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Alaska recall group challenges application denial

November 6, 2019 GMT
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FILE - In this Sept. 26, 2019 file photo, Alaska Gov. Mike Dunleavy announces at a news conference in Anchorage, Alaska, that he has signed an administrative order directing state officials to create a program where state employees can opt in or out from having union fees and dues deducted from their checks. A group seeking to recall Alaska Gov. Mike Dunleavy is asking a judge to allow their effort to move forward. Attorneys for the Recall Dunleavy campaign, in court papers filed Tuesday, Nov. 5, 2019 say Division of Elections Director Gail Fenumiai wrongly refused to certify the recall application. (AP Photo/Mark Thiessen, File)
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FILE - In this Sept. 26, 2019 file photo, Alaska Gov. Mike Dunleavy announces at a news conference in Anchorage, Alaska, that he has signed an administrative order directing state officials to create a program where state employees can opt in or out from having union fees and dues deducted from their checks. A group seeking to recall Alaska Gov. Mike Dunleavy is asking a judge to allow their effort to move forward. Attorneys for the Recall Dunleavy campaign, in court papers filed Tuesday, Nov. 5, 2019 say Division of Elections Director Gail Fenumiai wrongly refused to certify the recall application. (AP Photo/Mark Thiessen, File)

JUNEAU, Alaska (AP) — A group seeking to recall Alaska Gov. Mike Dunleavy filed a legal complaint Tuesday, saying a state elections official erred in not allowing the recall effort to proceed.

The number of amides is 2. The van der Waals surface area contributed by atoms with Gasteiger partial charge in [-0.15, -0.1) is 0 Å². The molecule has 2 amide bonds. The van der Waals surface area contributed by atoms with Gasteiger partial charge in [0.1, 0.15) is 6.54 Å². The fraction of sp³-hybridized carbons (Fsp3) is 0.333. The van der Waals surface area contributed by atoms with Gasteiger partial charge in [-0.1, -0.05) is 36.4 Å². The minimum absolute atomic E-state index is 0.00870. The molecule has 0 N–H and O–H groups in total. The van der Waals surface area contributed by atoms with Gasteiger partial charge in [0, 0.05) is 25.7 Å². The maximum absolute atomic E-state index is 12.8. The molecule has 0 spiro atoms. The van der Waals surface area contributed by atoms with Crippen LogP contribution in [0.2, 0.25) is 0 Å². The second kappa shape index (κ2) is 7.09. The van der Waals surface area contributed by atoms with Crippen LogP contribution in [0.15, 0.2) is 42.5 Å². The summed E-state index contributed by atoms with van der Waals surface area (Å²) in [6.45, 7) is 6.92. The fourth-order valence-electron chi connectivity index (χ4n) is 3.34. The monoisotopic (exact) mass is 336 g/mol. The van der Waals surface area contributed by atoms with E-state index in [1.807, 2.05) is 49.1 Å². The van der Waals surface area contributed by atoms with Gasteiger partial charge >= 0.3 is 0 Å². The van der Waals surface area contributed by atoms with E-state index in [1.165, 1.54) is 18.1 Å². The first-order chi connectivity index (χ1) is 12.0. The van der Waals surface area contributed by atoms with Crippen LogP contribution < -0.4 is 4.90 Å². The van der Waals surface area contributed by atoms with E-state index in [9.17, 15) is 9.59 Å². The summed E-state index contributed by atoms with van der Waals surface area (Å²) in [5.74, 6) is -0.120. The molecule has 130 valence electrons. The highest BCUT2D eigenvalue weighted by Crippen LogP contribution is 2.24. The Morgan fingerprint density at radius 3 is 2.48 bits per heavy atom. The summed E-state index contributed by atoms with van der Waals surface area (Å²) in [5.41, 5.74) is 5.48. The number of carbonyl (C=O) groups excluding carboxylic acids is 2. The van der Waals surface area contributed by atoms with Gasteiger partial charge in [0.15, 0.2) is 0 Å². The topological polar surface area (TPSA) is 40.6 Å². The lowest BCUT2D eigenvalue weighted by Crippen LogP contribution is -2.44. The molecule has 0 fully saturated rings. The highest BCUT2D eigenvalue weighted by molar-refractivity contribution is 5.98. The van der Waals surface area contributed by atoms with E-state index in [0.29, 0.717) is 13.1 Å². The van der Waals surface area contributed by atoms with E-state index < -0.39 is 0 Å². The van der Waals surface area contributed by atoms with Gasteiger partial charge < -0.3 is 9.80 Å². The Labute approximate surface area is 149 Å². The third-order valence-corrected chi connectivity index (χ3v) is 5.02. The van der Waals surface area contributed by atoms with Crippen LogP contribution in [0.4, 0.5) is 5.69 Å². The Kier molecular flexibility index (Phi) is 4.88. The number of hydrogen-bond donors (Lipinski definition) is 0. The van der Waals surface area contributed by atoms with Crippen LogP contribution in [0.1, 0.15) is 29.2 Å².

The Recall Dunleavy campaign also filed court documents seeking to have the matter fast-tracked, with arguments in early December.

“There is no legitimate reason for delay,” Jahna Lindemuth, an attorney for the group and a former state attorney general, wrote in an affidavit filed Tuesday.

Division of Elections Director Gail Fenumiai said Monday she relied on legal advice from Attorney General Kevin Clarkson, a Dunleavy appointee, who found the statement of grounds for recall to be “factually and legally deficient.”

Clarkson’s opinion concluded the allegations failed to meet the listed grounds for recall, which were neglect of duty, incompetence or lack of fitness.

Among its claims, the recall group said the Republican governor violated the law by not appointing a judge within a required timeframe, misused state funds for partisan online ads and mailers, and improperly used his veto authority to “attack the judiciary.”

Scott Kendall, a lawyer for the recall group, called the rejection expected.

The decision is being appealed on behalf of those “who signed on to exercise their constitutional right to remove Gov. Dunleavy from office,” Kendall said in a statement.

More than 46,000 of the roughly 49,000 signatures the group said it turned in were verified as qualified. The group needed 28,501 as part of its application.

If the recall were to go forward, there would be a second round of signature gathering, in which more than 71,000 signatures would be needed.